Food safety continues to be a hot topic in the vegetable and specialty crop industry, especially after the E. coli outbreaks in 2018. One of the commodity conferences offered at the Southeast Regional Fruit and Vegetable Conference was focused on food safety. The session began with a presentation by Trevor Suslow, vice president of food safety with the Produce Marketing Association, as he spoke to a packed room about the 2018 E. coli outbreaks.
According to Suslow, this industry has not seen a multi-state outbreak like the one in the spring of 2018 since the spinach outbreak in 2006. “It really pushed the industry back on their heels,” he says.
Although there have been some smaller outbreaks between 2006 and 2018, the size and scope of the spring 2018 outbreak was cause for concern, and possibly some confusion about next steps. “There hadn’t been this generally recognized breakdown in the food safety systems that were put in place directly in response to the 2006 outbreaks,” Suslow explains.
Suslow also discussed voluntary labeling, an idea that came about following the fall 2018 E. coli outbreak. He believes it is reasonable to expect some sort of consumer-oriented labeling on packaging moving forward.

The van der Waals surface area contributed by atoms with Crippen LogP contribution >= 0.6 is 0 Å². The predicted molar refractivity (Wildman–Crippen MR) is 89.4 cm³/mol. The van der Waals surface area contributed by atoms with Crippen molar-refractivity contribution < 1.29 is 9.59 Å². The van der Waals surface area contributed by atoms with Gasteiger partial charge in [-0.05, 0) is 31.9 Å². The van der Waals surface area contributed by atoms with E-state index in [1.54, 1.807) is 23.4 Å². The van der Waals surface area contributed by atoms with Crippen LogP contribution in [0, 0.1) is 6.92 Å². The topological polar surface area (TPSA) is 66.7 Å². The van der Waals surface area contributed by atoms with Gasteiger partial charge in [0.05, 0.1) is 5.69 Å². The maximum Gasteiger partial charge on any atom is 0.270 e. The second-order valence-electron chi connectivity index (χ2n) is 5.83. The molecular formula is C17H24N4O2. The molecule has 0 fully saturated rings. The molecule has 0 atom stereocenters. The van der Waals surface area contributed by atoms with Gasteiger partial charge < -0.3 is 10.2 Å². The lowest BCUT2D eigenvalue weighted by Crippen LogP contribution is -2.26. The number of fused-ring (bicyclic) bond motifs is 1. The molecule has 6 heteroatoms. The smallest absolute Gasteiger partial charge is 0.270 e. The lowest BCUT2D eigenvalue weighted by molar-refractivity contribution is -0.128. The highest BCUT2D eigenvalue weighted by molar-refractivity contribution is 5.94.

The labeling could include anything from location of production to harvest date.
According to Suslow, the U.S. Food and Drug Administration (FDA) sees this as a tool to help narrow down the scope of a traceback in future outbreaks. Labeling could also prevent any blanket statements for occurring, which proved to be an issue during the fall 2018 E. coli outbreak.
At that time, the FDA released a blanket statement saying there had been an E. coli outbreak in romaine and told consumers not to eat any romaine, thus drying up the market. Several romaine growers, some who had not even harvested product before the outbreaks, suffered due to this broad announcement. Growers are hoping the new labeling tactic will help avoid such problems in the future. “I think it’s likely that we’ll see some form of consumer-level labeling as time goes on,” Suslow concludes.
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